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What are the challenges of growing a solar installation company? SolarCity provides some good insight into that question as it reports earnings for the first full quarter since it became a public company last December.
Raising funds to support its financial product offerings, signing up a greater number of new customers, expanding its operations, and shortening the project completion process are just some of the issues outlined by SolarCity’s executives during their discussion with financial analysts yesterday.
These issues are nothing new, of course, but SolarCity’s financial results help to quantify some of their costs. Given that the solar market is still young, most of SolarCity’s competitors are private and often much smaller.
The California company installed more megawatts of solar energy projects during the first quarter than it initially anticipated (46MW instead of 41MW). But it didn’t raise its 2013 installation forecast, which remains at 250 MW this year. SolarCity boosted its first-quarter sales to $28.2 million but posted $31 million in losses.
“At this stage, we still find ourselves delivery constrained. It’s a matter of scaling our residential operation as well as bringing in our commercial projects on schedule that prevent us from increasing the guidance from 250MW right now,” said CEO Lyndon Rive during the conference call. “We are just focusing our operational capacity.”
SolarCity runs on a business model that is quite different from many of its competitors. The company does the sales, engineering, installation and maintenance with its in-house crew. Rivals such as Sungevity, OneRoof Energy, Sunrun and Clean Power Finance farm out the installation and maintenance work to roofers and other installers. Some of them want to build their brands and invest in marketing and sales to consumers while others sell their financial products and services to installers. Vivint, which has built a large home security system business before getting into solar, operates more like SolarCity.
SolarCity’s model requires much more capital to scale up the business. It needs to hire and train more people, maintain trucks and other tools of the trade and set up shop in expanding its reach across the country. It also has to aggressively court consumers.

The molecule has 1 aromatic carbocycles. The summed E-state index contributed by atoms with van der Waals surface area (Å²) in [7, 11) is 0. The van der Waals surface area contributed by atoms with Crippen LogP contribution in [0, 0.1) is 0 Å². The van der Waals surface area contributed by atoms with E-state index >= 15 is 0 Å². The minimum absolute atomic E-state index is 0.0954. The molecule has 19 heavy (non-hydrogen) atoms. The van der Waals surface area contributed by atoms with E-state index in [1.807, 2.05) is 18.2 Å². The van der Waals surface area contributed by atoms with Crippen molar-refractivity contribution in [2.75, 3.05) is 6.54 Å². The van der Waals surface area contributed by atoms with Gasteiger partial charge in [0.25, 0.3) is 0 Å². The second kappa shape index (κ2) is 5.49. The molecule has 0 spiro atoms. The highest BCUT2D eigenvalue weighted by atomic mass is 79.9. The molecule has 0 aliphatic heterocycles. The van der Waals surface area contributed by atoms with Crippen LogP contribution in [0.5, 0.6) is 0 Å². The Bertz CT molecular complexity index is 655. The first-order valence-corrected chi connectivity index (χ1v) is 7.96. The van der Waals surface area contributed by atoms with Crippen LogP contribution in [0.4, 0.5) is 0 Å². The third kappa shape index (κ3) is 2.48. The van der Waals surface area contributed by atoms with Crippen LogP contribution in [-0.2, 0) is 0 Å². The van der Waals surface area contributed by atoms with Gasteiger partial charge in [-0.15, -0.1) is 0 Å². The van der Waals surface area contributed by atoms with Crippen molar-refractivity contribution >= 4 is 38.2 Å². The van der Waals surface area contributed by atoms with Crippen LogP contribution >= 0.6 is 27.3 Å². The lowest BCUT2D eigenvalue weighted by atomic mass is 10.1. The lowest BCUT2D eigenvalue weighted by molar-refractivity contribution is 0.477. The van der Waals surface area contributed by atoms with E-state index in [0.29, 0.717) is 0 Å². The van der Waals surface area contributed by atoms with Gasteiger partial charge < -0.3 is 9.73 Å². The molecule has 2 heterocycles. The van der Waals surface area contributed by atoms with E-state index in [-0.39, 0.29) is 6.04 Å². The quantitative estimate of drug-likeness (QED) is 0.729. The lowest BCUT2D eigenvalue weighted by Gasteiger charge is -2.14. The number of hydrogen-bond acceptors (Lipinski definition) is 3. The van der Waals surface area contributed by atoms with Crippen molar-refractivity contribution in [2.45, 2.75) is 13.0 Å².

The company does business in 14 states, and in March it announced a plan to set up operations in Nevada. The company saw its operating expenses grow from $24.7 million in the first quarter of 2012 to $34.5 million a year later. It serves home and business owners, as well as schools and government agencies. It’s getting into the utility market, too. By the end of the first quarter, SolarCity had accumulated 54,416 customers, and most of those customers are in the residential space: 33MW of the 46MW it completed during the first quarter went to homes.
Raising enough money to finance leases and power purchase agreements is another big challenge for SolarCity and its competitors. With leases or power purchase agreements, customers pay a monthly fee for the electricity generated from the solar panels on their rooftop. They don’t own the panels, however, since they didn’t pay for the high upfront costs of the equipment and labor that can run around $20,000 for an average system in places like California.
The investors that give the funds that support those financing options own the solar electric systems, and they get to take advantage of a 30 percent federal investment tax credit and count on revenues from the monthly payments for the duration of the contracts, which usually run 20 years. As of May 10, SolarCity has enough funds to finance 158MW worth of projects.
SolarCity is a formidable fundraiser. In its 2012 annual report, the company said it had raised $1.7 billion to finance installations since its inception from companies such as U.S. Bancorp, Google, PG&E and Credit Suisse. SolarCity also puts in its own money in some of the funds to finance the installations. The pressure to raise money consistently is even greater now that SolarCity is a public company and must not only show growth but also generate profits at some point. It doesn’t want to be in a situation where the demand for its leases outstrips the funds available, something that happened to SunPower during the first quarter of this year.
SolarCity also needs to shorten the amount of time it takes from selling solar panel systems to installing each project. It has 195MW of backlog, some of which are planned as multi-year projects. But overall, the company wants to sell and install the equipment during the same month, Rive said. To accomplish that, the company is constantly looking for ways to simplify the installation process by using different designs for racks and other components. It also invests in software to reduce the time it takes to apply for permits and complete the sales process.
SolarCity has been an interesting company to watch since its start in 2006. It was one of a crop of venture-backed companies in the emerging residential solar market. Now, how well the company can grow its business and make a profit will be used by investors to evaluate other solar retail service companies that want to go public.